After her studies, Perales wanted to see the world and had her sights set firmly on Berlin. Some friends of hers had an atelier at Kunsthaus Bethanien, right across the street of Wim Wenders’ office. “His movie Wings Of Desire had a huge impact on me, I was a big fan,” she laughs. Shortly after moving to the city in late 1994, out of “selfish reasons,” she started the film festival Circles of Confusion at Volksbühne and the Cinema Babylon in Mitte, targeting international independent and underground film makers. “I wanted to meet the right people and build a community. I figured an event would be a good way to do that,” she says.

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(EN) Roter Salon is part of Berlin's famous theater Volksbühne. Here, artists and creatives of all stripes are encouraged to do readings, concerts or panel discussions. The space is appreciated for its low-threshold access.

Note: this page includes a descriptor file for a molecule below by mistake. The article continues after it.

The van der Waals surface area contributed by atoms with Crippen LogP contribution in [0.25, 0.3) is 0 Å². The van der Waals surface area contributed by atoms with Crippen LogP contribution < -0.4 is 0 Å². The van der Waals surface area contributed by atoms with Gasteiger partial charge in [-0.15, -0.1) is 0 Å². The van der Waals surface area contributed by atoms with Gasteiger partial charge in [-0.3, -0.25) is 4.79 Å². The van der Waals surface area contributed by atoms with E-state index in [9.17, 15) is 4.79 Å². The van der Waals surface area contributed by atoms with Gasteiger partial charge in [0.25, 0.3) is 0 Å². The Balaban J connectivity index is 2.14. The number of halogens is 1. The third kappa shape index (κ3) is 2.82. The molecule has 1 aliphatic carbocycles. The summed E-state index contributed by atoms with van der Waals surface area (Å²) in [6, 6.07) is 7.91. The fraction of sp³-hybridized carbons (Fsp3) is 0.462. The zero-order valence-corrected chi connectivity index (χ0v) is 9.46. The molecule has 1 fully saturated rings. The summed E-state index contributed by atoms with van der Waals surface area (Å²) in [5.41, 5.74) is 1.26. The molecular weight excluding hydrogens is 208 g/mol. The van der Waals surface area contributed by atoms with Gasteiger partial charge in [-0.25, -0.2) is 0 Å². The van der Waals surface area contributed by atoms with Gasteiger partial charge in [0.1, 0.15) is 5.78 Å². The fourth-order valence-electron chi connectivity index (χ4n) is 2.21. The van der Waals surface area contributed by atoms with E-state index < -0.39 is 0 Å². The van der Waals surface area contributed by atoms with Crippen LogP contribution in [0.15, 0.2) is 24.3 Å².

(EN) The Volksbühne turned out to be a pivotal location for Perales, an anchoring point for her first steps into the scene. The film festival ran for three years and it was during this time that she got into booking music acts that she would continue at Schokoladen. She enjoyed the proximity of her apartment to the stage downstairs in the building: “I love the part when you get to know artists as humans,” she says about hosting people. She would invite artists up to her place, cook dinner, and talk to them. “After the show, the bands would stick around and sell their merch, instead of people just disappearing backstage,” Perales adds. “That’s what I love about live music, the atmosphere is always so special afterwards.”

Schokoladen didn’t have much competition in the late 1990s and early 2000s. Live music wasn’t exactly peaking and there weren’t too many venues at the time for music that Perales was into. Eighteen years later, venues have come and gone but the number of shows, panel discussions and cultural events in general has exploded in Berlin. Perales herself has, among other venues, put on shows at Schokoladen, ACUD and Berghain Kantine, but has never restricted herself to booking one off shows. In fact, most of the work she does is in funded projects.